The Venue is at its most impressive in the showroom or driveway. On the road, its little 1.6-litre engine sounds noisy and stressed while using 7.2L/100km.

A six-speed auto struggles to keep the engine in its sweet spot, hunting up and down to find the best ratio. While soft suspension is compliant around down, it heaves over big bumps or crests and rolls from side-to-side.

Road noise is another weak point of the Hyundai. It feels like a budget car spruced up to attract premium customers. Servicing is the cheapest here at $1575 for five years.


Stylish and compact, the Mazda CX-3 has been a huge hit for the brand. You can have it with manual or auto transmissions, in front or all-wheel-drive, and until recently there were petrol and diesel options in a range spanning $24,000 to $45,000 drive-away. Now all CX-3 models get the same 2.0-litre four-cylinder petrol engine that uses 6.3L/100km to make 110kW and 195Nm. We picked the mid-range CX-3 Maxx Sport for this test, coming in at $28,490 drive-away in front-drive auto form.

As one of the oldest cars in the Mazda showroom, the CX-3 has a smaller 7-inch display without standard Apple CarPlay or Android Auto, though your dealer can fix that for about $500.

You do get a digital radio and satnav, along with smart keys and dual-zone climate control. Safety is a strong point for the Mazda, which is the only car here with front and rear auto emergency braking, joining handy features such as blind-spot monitoring and rear-cross traffic alert on the standard equipment list. Servicing priced at $1770 for five years undercuts the VW, though short 10,000 kilometre maintenance intervals could prove inconvenient.

The CX-3’s five-year-old cabin feels dated and there are fewer storage spots. Rear accommodation is tight for head and leg room, and it has the smallest boot by far.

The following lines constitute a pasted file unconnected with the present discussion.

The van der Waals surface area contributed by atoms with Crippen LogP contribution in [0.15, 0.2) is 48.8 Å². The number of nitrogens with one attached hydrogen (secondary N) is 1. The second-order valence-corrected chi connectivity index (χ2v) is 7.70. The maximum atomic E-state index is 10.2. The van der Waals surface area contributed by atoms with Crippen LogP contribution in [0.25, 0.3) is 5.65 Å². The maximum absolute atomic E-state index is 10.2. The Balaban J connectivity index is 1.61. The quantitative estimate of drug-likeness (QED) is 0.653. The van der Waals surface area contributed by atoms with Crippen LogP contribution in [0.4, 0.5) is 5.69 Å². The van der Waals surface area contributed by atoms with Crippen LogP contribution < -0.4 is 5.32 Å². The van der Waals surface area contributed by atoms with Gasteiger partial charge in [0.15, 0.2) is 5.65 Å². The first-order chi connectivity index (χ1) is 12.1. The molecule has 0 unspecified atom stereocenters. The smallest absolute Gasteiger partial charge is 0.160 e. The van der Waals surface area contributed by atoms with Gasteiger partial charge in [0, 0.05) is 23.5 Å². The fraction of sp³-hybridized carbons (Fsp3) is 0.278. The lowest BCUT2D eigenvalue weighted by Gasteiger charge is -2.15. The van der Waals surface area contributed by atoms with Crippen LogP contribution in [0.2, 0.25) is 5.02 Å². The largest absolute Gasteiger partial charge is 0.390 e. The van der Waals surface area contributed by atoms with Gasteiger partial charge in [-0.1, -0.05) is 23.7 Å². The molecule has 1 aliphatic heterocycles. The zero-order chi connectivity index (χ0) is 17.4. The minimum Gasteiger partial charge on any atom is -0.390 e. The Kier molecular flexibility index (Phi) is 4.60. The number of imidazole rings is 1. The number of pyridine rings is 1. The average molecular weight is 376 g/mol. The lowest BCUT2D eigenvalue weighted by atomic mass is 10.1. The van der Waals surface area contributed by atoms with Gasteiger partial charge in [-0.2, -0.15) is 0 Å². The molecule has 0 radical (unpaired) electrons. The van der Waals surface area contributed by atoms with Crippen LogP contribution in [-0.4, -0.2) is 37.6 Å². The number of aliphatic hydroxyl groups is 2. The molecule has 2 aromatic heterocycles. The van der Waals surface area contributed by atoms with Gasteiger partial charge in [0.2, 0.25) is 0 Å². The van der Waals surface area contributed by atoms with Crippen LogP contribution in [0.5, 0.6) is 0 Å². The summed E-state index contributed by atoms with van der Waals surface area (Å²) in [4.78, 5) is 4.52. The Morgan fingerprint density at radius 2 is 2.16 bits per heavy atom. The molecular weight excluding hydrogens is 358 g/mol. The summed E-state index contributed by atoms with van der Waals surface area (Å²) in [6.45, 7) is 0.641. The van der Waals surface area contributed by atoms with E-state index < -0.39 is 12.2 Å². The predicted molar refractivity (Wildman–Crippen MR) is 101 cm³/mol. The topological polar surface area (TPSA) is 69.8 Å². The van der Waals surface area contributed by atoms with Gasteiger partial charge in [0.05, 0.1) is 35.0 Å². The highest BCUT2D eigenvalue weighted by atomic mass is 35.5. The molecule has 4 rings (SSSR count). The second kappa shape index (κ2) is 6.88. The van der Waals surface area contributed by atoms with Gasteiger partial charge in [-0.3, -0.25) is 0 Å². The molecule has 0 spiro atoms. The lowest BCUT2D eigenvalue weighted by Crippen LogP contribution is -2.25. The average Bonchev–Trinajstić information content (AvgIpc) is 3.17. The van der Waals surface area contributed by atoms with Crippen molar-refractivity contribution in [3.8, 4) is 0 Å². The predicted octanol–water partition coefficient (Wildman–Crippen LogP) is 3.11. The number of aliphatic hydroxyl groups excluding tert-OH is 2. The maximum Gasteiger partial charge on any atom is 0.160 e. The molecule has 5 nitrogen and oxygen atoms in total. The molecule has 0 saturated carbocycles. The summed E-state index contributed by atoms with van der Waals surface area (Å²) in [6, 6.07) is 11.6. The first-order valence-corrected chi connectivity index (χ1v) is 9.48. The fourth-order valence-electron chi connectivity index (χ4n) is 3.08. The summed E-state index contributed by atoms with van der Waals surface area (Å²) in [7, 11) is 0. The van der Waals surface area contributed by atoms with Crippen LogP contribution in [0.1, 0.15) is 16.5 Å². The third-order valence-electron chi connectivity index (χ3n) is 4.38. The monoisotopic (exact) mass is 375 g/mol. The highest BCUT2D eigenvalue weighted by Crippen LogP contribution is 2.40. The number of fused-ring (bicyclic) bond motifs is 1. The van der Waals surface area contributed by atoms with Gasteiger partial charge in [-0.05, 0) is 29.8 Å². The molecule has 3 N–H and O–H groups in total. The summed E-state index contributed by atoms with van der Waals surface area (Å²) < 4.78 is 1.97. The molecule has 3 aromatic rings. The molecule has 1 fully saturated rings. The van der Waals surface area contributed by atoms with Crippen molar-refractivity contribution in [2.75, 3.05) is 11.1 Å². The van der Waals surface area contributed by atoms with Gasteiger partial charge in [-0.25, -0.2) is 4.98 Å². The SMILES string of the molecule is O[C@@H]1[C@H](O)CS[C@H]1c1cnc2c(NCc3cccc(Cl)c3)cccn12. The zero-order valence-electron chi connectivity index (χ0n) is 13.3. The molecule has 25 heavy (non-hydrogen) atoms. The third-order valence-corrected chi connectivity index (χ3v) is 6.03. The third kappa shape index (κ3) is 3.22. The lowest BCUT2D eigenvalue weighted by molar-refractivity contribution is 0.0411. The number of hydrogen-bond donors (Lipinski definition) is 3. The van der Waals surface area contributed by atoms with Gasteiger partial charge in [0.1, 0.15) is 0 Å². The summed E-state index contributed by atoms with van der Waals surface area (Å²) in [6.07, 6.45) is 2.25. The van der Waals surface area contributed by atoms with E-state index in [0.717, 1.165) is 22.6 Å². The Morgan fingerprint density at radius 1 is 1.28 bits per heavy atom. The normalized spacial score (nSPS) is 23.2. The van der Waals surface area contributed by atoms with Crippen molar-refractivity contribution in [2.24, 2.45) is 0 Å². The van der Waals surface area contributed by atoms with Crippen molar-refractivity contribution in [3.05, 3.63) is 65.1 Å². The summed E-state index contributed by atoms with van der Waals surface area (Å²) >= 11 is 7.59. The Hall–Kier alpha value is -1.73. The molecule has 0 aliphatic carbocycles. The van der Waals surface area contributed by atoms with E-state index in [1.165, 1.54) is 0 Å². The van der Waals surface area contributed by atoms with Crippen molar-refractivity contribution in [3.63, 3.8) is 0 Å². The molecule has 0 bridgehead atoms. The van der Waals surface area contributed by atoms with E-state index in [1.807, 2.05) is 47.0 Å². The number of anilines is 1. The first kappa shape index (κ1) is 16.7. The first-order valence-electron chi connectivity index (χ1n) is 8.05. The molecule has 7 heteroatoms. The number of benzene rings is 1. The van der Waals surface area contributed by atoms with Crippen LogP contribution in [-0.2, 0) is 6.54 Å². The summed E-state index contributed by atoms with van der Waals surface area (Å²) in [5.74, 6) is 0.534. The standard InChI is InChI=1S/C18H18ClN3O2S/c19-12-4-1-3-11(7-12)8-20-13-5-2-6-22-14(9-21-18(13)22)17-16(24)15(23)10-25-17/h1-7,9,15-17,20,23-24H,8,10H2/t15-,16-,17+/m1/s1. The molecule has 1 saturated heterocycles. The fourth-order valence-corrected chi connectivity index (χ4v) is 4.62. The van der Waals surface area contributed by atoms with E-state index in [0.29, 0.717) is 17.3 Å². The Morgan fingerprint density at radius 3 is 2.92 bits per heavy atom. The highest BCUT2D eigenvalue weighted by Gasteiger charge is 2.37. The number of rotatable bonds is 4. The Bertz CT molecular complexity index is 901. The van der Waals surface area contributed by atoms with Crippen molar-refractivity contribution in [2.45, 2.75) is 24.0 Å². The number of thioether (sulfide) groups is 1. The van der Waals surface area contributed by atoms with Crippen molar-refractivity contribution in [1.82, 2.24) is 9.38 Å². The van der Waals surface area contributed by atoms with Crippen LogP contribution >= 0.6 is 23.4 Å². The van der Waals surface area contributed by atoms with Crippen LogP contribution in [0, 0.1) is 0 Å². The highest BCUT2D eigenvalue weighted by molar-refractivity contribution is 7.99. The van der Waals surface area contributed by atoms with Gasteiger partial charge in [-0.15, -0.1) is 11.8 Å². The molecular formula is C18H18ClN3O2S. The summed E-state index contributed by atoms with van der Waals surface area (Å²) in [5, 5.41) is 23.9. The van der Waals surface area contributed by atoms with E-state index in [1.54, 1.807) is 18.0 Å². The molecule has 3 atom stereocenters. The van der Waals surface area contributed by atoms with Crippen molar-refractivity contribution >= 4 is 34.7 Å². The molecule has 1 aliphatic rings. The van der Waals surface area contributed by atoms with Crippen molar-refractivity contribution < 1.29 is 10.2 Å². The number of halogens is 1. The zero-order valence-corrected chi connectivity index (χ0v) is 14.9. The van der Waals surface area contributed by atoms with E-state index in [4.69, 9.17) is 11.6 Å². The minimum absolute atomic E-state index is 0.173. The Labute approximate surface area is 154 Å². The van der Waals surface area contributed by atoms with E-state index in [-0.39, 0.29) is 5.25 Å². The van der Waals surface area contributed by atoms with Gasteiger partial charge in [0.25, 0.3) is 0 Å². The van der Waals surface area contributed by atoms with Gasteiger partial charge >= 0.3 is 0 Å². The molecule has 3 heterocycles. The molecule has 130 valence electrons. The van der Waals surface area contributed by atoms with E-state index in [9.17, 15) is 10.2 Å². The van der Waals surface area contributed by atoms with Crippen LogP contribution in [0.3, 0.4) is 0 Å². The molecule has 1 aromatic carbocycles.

Mazda’s recent obsession with wind and road noise does not extend back to the CX-3, which is noticeably noisier than the VW on the road. Its engine feels much stronger than the Hyundai’s little motor, but not as strong as the turbocharged T-Cross.

More comfortable on the road than the VW, the Mazda’s sharp steering and excellent auto work in its favour.


Hyundai brings the funk in a way the others can’t match, though customers looking for substance might look elsewhere. The Mazda is the better drive but it feels cramped and dated in this company. Practical and punchy, Volkswagen’s new T-Cross goes to the top of the class.


Price: From $29,990 drive-away

Warranty/servicing: 5 yrs/unlimited km, $1800 for 5 years

Engine: 1.0-litre, 3-cyl turbo, 85kW/200Nm

Safety: 5 stars, 6 airbags, AEB, lane keeping assistance

Thirst: 5.4L/100km

Cargo: 455 litres

Spare: Full size


Price: From $28,490 drive-away

Warranty/servicing: 5 yrs/unlimited km, $1770 for 5 years

Engine: 2.0-litre 4-cyl, 110kW/195Nm

Safety: 5 stars, 6 airbags, front and rear AEB, lane keeping assistance, blind-spot monitoring, rear cross-traffic alert

Thirst: 6.3L/100km

Cargo: 264 litres

Spare: Space-saver


Price: From $29,420 drive-away

Warranty/servicing: 5 yrs/unlimited km, $1575 for 5 years

Engine: 1.6-litre 4-cyl, 90kW/151Nm

Safety: 5 stars, 6 airbags, AEB, lane keeping assistance, blind-spot monitoring, rear cross-traffic alert

Thirst: 7.2L/100km

Cargo: 355 litres

Spare: Space saver